A Pilgrim Guide


I have agreed to an unusual request: to be a pilgrim guide by email to someone who takes a three month sabbatical visiting pilgrim sites in UK and emails me questions. Here are four examples.

1)    My pilgrim starts at the tomb of England’s King Edward the Confessor at Westminster Abbey.  What should be our attitude to shrines where religion is riveted to power politics?  I send this quote from my book Saints of the Isles: ‘King Edward of England, Confessor of Christ, died on January 5 1066.  According to his Life (Vita AEdwardi Regis, ca. 1065-1067 Nelson Medieval Texts 1962),  some time before he died he had a vision in which two deceased monks he had known in  Normandy appeared to him and foretold that  since the people in high office were not what they seemed, but in reality served devils rather than God, one year and one day after Edward’s death God would ravage the land with sword and fire. Exactly one year and one day after his death William the Conqueror,  who led the Norman Invasion which oppressed the church and people, was crowned king.  In the vision Edward then asked the messengers when there would be forgiveness so that God’s design could be shown to the people. They replied: When a green tree, if cut down in the middle of its trunk, and the part cut off carried the space of three furlongs from the stock, shall be joined again to the trunk,  by itself and without the hand of man or any sort of stake, and begin once more to push leaves and bear fruit from the old love of its uniting sap, then first can remission of these great ills be hoped for.’ (Quoted on page  251  of Saints of England’s Golden Age compiled by Vladimir Moss - Center for Traditionalist Orthodox Studies California 2000).

 Some believe that the present renewal of the Celtic Christian Tradition, with its organic  re-connecting of the strands in Christianity that became separated, is a sign that  the fulfilment of this prophecy is near. What do you think of this prophecy?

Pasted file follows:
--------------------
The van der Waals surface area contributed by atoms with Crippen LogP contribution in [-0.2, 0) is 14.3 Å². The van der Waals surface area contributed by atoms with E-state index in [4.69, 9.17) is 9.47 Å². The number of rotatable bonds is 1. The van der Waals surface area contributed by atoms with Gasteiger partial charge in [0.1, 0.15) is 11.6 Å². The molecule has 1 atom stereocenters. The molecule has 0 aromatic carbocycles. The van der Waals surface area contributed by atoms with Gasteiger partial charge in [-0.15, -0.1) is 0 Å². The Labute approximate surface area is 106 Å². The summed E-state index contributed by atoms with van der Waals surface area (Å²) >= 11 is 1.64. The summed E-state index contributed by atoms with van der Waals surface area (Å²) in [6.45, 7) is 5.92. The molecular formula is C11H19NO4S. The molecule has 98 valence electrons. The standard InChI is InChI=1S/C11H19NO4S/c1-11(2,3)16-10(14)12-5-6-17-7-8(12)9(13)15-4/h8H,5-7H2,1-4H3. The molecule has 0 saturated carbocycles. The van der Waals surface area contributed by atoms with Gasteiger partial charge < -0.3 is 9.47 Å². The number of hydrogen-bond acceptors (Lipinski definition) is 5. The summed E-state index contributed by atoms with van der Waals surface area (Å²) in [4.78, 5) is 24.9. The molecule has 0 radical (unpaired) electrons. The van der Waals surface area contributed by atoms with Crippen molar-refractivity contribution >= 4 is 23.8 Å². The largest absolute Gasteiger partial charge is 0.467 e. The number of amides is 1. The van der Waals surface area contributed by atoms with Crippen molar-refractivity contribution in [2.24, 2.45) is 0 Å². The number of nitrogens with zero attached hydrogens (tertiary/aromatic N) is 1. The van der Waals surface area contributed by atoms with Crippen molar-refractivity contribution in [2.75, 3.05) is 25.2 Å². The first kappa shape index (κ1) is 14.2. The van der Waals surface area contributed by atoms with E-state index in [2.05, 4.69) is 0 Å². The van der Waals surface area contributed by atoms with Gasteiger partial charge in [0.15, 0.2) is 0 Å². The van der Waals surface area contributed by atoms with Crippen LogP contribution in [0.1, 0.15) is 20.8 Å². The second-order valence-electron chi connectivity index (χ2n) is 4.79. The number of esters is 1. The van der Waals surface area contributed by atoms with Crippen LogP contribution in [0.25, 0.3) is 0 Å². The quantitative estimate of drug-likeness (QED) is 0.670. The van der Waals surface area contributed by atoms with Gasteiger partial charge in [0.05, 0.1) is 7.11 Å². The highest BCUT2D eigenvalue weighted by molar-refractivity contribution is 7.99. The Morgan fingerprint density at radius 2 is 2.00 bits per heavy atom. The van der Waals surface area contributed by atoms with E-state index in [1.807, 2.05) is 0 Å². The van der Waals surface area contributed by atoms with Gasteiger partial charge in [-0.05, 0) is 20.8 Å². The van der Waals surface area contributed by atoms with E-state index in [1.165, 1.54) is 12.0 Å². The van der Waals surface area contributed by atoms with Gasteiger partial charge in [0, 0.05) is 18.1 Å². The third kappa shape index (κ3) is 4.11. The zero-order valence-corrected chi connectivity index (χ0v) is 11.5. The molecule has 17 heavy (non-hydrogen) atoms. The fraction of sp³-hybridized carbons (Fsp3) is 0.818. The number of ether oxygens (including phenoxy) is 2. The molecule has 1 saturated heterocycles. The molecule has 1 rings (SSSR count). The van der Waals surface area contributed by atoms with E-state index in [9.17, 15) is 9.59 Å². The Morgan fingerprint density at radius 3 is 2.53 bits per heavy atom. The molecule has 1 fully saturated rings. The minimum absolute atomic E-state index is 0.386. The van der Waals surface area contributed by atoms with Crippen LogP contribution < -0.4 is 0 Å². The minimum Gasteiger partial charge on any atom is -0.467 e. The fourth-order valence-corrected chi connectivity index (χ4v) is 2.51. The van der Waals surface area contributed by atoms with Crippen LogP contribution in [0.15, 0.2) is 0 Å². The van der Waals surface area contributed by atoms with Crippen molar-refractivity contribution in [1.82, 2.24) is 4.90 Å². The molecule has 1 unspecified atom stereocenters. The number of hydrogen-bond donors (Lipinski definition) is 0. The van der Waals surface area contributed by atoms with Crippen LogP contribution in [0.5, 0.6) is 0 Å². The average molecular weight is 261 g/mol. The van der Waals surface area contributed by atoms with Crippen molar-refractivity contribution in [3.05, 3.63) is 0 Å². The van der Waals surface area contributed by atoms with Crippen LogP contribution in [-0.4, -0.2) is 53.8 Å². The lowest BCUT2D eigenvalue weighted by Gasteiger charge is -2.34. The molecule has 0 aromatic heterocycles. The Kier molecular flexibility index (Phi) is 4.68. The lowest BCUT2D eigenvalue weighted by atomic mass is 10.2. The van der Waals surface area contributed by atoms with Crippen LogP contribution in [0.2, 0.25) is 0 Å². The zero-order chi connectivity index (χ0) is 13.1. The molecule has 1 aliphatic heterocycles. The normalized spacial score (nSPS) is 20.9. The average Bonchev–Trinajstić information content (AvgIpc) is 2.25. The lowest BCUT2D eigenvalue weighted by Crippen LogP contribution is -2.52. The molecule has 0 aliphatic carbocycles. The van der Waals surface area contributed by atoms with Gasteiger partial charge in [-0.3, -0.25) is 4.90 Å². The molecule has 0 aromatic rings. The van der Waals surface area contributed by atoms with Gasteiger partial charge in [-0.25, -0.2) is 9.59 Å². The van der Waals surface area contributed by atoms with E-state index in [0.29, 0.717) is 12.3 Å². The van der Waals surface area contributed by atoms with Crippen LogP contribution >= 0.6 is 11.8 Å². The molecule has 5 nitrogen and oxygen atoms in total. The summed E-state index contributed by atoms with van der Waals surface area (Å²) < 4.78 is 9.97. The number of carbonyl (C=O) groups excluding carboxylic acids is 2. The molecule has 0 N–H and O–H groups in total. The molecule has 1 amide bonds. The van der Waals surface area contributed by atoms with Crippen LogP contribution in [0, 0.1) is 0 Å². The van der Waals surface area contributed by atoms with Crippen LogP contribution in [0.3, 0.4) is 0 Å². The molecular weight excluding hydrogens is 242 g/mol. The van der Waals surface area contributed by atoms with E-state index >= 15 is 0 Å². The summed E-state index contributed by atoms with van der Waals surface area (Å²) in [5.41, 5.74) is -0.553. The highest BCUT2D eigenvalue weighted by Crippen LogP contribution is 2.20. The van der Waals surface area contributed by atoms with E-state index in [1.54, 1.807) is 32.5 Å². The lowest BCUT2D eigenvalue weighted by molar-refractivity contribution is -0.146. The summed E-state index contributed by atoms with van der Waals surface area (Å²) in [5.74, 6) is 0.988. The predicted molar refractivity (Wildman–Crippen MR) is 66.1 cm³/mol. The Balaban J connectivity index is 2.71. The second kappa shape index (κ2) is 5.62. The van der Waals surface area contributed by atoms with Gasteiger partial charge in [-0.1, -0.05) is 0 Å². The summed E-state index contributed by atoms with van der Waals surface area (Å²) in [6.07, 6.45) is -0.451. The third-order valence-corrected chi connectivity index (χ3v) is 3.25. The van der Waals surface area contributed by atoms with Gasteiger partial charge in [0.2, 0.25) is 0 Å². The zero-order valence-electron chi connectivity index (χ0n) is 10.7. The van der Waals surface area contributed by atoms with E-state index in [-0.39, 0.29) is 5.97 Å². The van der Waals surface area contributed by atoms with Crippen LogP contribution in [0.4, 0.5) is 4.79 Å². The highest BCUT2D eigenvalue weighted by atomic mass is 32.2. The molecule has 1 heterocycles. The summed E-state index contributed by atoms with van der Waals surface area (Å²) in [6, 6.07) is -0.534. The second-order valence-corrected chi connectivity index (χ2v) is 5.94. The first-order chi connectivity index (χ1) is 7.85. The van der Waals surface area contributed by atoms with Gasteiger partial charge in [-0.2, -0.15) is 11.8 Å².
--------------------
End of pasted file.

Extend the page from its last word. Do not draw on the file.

2)    How may we pray on hallowed sites where dark deeds and heavenly light intermingle? My book Healing the Land, explores ways we can say  healing prayers for  past sins  on such sites. E.g. the following:

May Christ set this land free from the bitterness of memories, and the power of the past to control the present.

All          The victory of the cross over neglect and fear. The victory of the cross over hatred and division.

Reader     Here may healing take place and our wholeness be restored.

Leader     Lord, bless this earth on which we live and work and make community.

Take from it the corroding effects of human betrayal.

Bring from it goodness that will nourish and renew us all.

3)         How may we be present to our forebears? 

 I paste extracts from a service for remembrance of forebears in my Liturgies from Lindisfarne:

 Psalms: 23; 42;43; 139

 Creator and lover of souls, you uphold us in life and sustain us in death; our God who cares for us all.

 For us you have raised from death a mighty Saviour who, like a rising dawn, shines on those who dwell in the shadow of death.

 We thank you for our loved ones whom we see no longer and for all our forebears. Renew in us

 gratitude for those from whom we come, for it was you who gave them their being.

 As the sun rises in the east so they arose out of your love. In the dimness of memory this alone we

 know, that as the sun goes to its rest in the west,so they rest in you….

 All are yours, O Lord, you lover of souls.

 may your peace be on your ingathering of souls, Jesus Christ, Son of gentle Mary,

 your peace be upon your own ingathering.

4)         How do you carry this sense of the holy back to ordinary life? 

I sometimes light a candle or look at an icon of Christ harrowing hell.

I practice seeing eternity in a grain of sand or a bush aflame with God.  Gaze at them long enough for the inner eye to see.


Posted at 20:34pm on 24th May 2019
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